Growing up I had very little exposure to Cat Stevens. The father of a kid who lived on my street owned one of his albums on 8-track and I probably heard a few songs in the background, but it always seemed like “parents’ music” to me. That viewpoint changed in 1983, again thanks to my job at Music Factory, where this Greatest Hits album was constantly on the turntable. I may have been into hard rock and more contemporary guitar-based bands at the time, but it’s hard to argue with the quality of songs like “Wild World,” “Moonshadow,” “Peace Train” and the exquisite “Father And Son.” For anyone who thinks it’s nothing but twee acoustic singer-songwriter material, check out his version of Sam Cooke’s “Another Saturday Night” for the rock & roll side of Cat Stevens. His decision at the end of the ‘70s to step away from the limelight, get rid of his possessions and convert to Islam was not without controversy, but his fans remained loyal & eventually he re-emerged (under his new name of Yusuf Islam, or simply Yusuf) and has continued his recording career with that unique voice still intact. It’s nice to have him back, and without this compilation I might never have appreciated him like I do today.
Compilation Title/Original Year Of Release: SANTANA’S GREATEST HITS (1974)
Compilation Title/Original Year Of Release: VIVA SANTANA! (1988)
Number Of Albums I Now Own By This Artist: 32, including every official studio & live album released by Santana (the band) and Carlos Santana up to but not including the crossover pop sensation Supernatural, a couple of officially released archival live albums, the Dance Of The Rainbow Serpent 3-CD box set and an unofficial live CD of the 20th anniversary reunion of the original Santana lineup
Rock radio stations in the late-‘70s didn’t play a wide variety of Santana songs. Usually it was “Oye Como Va,” “Evil Ways” or “Black Magic Woman.” Their Latin-flavored, percussion-heavy music made them stand out from other artists, and my first album was this excellent Greatest Hits collection. My only complaint is that they separated “Black Magic Woman” from its follow-up track on the original album, “Gypsy Queen,” which was omitted here. The fade-out at the end of the track always made me sad, knowing I was missing out on some incredible musicianship that I always heard when they played it on the radio. In 1988 I was shopping in Compact Disc World when I heard an incredible instrumental with stunning guitar work. It was obviously Santana, so I asked one of the clerks & they pointed me to the newly-released 2-CD compilation of album tracks & rare live recordings called Viva Santana! I bought a copy that day and played it over & over in the weeks that followed. The song that caught my ear that day, and which still sends shivers down my spine, is a live recording of “Europa (Earth’s Cry, Heaven’s Smile).” I credit that one track for turning me into a dedicated Santana fan, making this compilation an essential part of my record collection.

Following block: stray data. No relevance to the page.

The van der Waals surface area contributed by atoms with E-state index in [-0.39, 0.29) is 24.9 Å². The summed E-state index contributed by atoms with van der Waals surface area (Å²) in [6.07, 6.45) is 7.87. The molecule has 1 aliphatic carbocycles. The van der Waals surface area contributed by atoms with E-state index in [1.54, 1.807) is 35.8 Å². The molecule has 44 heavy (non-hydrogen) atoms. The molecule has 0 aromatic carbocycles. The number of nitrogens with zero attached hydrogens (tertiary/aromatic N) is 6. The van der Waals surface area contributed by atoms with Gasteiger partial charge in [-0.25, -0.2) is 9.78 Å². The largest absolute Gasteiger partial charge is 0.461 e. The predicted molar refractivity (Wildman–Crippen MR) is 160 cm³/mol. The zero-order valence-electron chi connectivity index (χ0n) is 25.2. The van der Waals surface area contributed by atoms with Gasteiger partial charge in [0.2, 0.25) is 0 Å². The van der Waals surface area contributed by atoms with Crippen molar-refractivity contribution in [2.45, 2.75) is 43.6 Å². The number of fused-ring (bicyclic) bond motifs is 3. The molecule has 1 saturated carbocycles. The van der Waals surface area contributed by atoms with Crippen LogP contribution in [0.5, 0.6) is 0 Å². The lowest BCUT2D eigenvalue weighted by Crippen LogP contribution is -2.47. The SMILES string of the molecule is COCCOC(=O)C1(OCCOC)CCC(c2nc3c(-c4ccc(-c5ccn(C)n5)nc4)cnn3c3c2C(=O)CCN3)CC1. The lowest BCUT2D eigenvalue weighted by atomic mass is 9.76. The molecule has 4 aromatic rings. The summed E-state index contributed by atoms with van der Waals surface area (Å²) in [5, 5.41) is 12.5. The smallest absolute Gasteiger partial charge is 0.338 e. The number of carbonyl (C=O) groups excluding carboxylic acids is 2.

Artist: DAVID BOWIE
Compilation Title/Original Year Of Release: CHANGESONEBOWIE (1976)
Number Of Albums I Now Own By This Artist: 31, including every official studio & live album, the original pressing of the Sound + Vision box set and expanded editions of his self-titled debut album and his most recent release, The Next Day
David Bowie was one of those artists I knew about in my pre-teens but had never heard any of his music. None of my friends listened to him and the only image I ever saw was a giant poster over the bed of one of my fellow campers during summer camp. Musically & visually he was a complete enigma to me for many years. Once again, my job at Music Factory would provide a valuable introduction to an essential artist via this wonderful compilation. I’ve already discussed his catalog in great detail via my David Bowie series so I invite you to check that out if you haven’t already done so. That was not only my most popular series based on number of visitors & comments, but his discography was the most eye-opening of all the artists I’ve revisited so far. I believe there are numerous Bowie collections on the market, many covering a larger portion of his career, but I can’t imagine a better primer than this one. If you don’t like what you hear you probably won’t become a fan, but if you love it you’ll definitely want to dig a lot deeper.
This post was originally going to be longer since I have a number of additional titles to discuss, but I’ve decided to split it into two posts since it’s already a little too long as is. I’ll be back in a few days with Part 2, and then somewhere down the line I’ll share more of my favorite compilations with you. I’m eager to begin my next artist series so that’s where my efforts will be focused after the next post. Please let me know which compilations have inspired you to further explore certain artists’ work, and if any of the ones listed here are included. Thank you.